Mission: Impossible - Rogue Nation
Tom Cruise is the best.
Back in January, Roger wrote one of his saddest blog entries. It was about the death of Hadiya Pendleton, the 15-year-old honor student in Chicago who was shot randomly by gang members while she and her friends took cover from rain in a South Side park. "I'm all out of arguments," Roger wrote, sounding as full of despair as I'd ever seen him.
Though Hadiya's death brought national attention to the escalating violence in Chicago, all the handwringing hardly curbed the problem. This summer has been dominated with reports of gunfire and rising homicide rates in this city. In one August weekend alone, six people were killed and 27 others wounded from gun violence, including a 7-year-old boy shot while walking his bicycle up the steps of his home.
Amid such relentless bad news, one group has been trying to bring some positivity and uplift to many of these same hard-hit communities in its own, unique way. All summer long, the nonprofit Redmoon Theater has been offering a series of free drum and poetry workshops in South and West Side parks, accompanied by its trademark performance spectacles. That series, which the Ebert Foundation has helped support, culminates this Saturday, Sept. 7, with the final event in Humboldt Park.
The activities will kick off at 4:30 p.m. with workshops held in collaboration with Chicago's Bucket Boys drum corps and poets from Young Chicago Authors. Participants are then invited to parade through the park alongside Redmoon's Sonic Boom, a massive 16-foot mobile boom box. The parade leads into what the organizers describe as a "community celebration that is a mash-up of music by DJ LMS, spoken-word poetry, drumming, dancing, and a free meal of pizza and fried chicken."
If you have never witnessed a Redmoon performance, they are a sight to behold. The group might show up at a high-profile public space like the Daley Plaza with a mobile, 27-foot ladder supporting an acrobat performing high above surprised passers-by. Somewhere else it might show up with a sound system that allows a DJ to spit out fire or some other highly engineered contraption. Always breathtaking, always mesmerizing, the performances are meant to jar the unsuspecting audience out of its complacency.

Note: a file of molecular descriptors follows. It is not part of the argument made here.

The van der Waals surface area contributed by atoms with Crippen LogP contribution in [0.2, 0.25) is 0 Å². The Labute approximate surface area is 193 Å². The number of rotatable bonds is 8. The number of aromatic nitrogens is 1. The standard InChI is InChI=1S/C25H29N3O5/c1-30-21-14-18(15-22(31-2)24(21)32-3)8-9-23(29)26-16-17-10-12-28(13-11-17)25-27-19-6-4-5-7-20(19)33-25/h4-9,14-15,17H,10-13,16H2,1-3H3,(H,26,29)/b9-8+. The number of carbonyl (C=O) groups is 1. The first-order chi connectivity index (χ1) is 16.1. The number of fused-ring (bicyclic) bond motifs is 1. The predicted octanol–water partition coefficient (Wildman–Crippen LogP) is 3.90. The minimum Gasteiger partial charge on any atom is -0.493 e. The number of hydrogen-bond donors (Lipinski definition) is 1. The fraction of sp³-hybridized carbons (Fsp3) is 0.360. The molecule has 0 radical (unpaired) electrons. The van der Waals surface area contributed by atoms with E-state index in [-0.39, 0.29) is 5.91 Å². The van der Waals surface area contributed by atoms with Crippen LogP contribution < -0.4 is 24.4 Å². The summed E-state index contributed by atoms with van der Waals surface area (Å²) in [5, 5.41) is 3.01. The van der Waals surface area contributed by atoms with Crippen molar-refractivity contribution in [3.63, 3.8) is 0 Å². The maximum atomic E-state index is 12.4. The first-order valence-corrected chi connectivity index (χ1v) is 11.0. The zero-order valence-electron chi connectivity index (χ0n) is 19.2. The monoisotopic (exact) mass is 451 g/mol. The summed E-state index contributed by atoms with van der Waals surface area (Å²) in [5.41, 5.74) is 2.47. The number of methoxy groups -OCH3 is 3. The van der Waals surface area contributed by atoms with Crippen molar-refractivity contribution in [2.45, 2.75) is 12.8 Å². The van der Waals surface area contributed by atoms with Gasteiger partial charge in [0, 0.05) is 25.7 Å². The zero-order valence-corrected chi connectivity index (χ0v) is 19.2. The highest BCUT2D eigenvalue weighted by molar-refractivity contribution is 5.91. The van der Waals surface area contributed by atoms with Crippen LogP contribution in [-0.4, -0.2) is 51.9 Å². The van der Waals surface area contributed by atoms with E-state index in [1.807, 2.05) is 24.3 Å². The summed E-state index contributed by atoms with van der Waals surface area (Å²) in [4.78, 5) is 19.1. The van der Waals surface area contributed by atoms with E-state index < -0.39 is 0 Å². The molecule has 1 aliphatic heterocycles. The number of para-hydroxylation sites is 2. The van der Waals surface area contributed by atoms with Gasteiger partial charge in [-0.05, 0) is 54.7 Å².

Redmoon producing artistic director Frank Magueri described the group's philosophy to me this way: "We create momentary celebrations that have long lasting effect on the people and the spaces. These kinds of celebrations leave a residue at that space about how it can be perceived and engaged differently."
Redmoon calls these outdoor performances "urban interventions." And never has that description been more relevant than with the group's summer park series. If these events can get South and West Side Chicagoans to think about their parks not as gang turf but as community gathering places, if they can lead even one troubled teenager to express his or her frustrations through spoken-word poetry rather than through violence, then they have succeeded mightily.
Once the summer park series ends, Redmoon will move indoors to a new 57,000-square-foot warehouse space in the Pilsen neighborhood. The group will hold a series of large-scale events there from October through April, featuring fire performers, acrobats, and the like. (For specifics, check out the theater's website at redmoon.org.) These indoor events aren't free – they range from $20 to $100 per ticket – but that money helps support the summer events. In other words, by attending a winter show you're essentially becoming a philanthropist. And what a worthwhile cause it is.Roger ended his blog about Hadiya's shooting with a provocative question: "What could we as a society have done to prevent it from happening?" Perhaps the answer doesn't lie with any one sweeping fix, but rather a series of meaningful measures to reclaim our neighborhoods and parks. Redmoon's summer series is a wonderful place to start.
This message came to me from a reader named Peter Svensland. He and a fr...
A reprint of an article by Greg Carpenter about the Confederate Flag.
Scott Jordan Harris argues that disabled characters should not be played by able-bodied actors.